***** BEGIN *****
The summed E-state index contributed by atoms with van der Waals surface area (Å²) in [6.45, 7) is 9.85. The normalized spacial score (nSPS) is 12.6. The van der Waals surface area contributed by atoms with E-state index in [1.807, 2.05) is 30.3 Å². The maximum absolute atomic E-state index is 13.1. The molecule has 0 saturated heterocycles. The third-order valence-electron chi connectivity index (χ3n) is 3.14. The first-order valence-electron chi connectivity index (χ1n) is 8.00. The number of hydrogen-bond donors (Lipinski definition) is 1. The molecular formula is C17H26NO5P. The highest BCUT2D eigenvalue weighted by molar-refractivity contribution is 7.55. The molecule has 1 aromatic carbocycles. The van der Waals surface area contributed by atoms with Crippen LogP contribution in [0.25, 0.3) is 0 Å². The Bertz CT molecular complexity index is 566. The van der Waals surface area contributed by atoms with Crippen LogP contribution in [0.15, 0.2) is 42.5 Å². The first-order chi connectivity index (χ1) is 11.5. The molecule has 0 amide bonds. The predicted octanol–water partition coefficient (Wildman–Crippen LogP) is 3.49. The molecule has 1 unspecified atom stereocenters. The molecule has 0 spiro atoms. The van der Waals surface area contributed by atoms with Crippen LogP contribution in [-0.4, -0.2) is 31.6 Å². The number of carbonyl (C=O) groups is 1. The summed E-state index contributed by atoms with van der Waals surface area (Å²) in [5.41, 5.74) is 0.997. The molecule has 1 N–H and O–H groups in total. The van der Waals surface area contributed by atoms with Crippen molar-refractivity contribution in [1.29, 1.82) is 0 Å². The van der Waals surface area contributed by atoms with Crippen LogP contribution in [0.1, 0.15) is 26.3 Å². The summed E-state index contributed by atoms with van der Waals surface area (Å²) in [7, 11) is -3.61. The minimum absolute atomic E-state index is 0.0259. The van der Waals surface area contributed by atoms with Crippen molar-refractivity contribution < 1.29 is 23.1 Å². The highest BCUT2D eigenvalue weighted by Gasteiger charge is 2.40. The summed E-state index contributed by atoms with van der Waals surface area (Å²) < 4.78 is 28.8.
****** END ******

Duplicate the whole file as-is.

The summed E-state index contributed by atoms with van der Waals surface area (Å²) in [6.45, 7) is 9.85. The normalized spacial score (nSPS) is 12.6. The van der Waals surface area contributed by atoms with E-state index in [1.807, 2.05) is 30.3 Å². The maximum absolute atomic E-state index is 13.1. The molecule has 0 saturated heterocycles. The third-order valence-electron chi connectivity index (χ3n) is 3.14. The first-order valence-electron chi connectivity index (χ1n) is 8.00. The number of hydrogen-bond donors (Lipinski definition) is 1. The molecular formula is C17H26NO5P. The highest BCUT2D eigenvalue weighted by molar-refractivity contribution is 7.55. The molecule has 1 aromatic carbocycles. The van der Waals surface area contributed by atoms with Crippen LogP contribution in [0.25, 0.3) is 0 Å². The Bertz CT molecular complexity index is 566. The van der Waals surface area contributed by atoms with Crippen LogP contribution in [0.15, 0.2) is 42.5 Å². The first-order chi connectivity index (χ1) is 11.5. The molecule has 0 amide bonds. The predicted octanol–water partition coefficient (Wildman–Crippen LogP) is 3.49. The molecule has 1 unspecified atom stereocenters. The molecule has 0 spiro atoms. The van der Waals surface area contributed by atoms with Crippen LogP contribution in [-0.4, -0.2) is 31.6 Å². The number of carbonyl (C=O) groups is 1. The summed E-state index contributed by atoms with van der Waals surface area (Å²) in [5.41, 5.74) is 0.997. The molecule has 1 N–H and O–H groups in total. The van der Waals surface area contributed by atoms with Crippen molar-refractivity contribution in [1.29, 1.82) is 0 Å². The van der Waals surface area contributed by atoms with Crippen LogP contribution in [0.1, 0.15) is 26.3 Å². The summed E-state index contributed by atoms with van der Waals surface area (Å²) in [7, 11) is -3.61. The minimum absolute atomic E-state index is 0.0259. The van der Waals surface area contributed by atoms with Crippen molar-refractivity contribution < 1.29 is 23.1 Å². The highest BCUT2D eigenvalue weighted by Gasteiger charge is 2.40. The summed E-state index contributed by atoms with van der Waals surface area (Å²) < 4.78 is 28.8.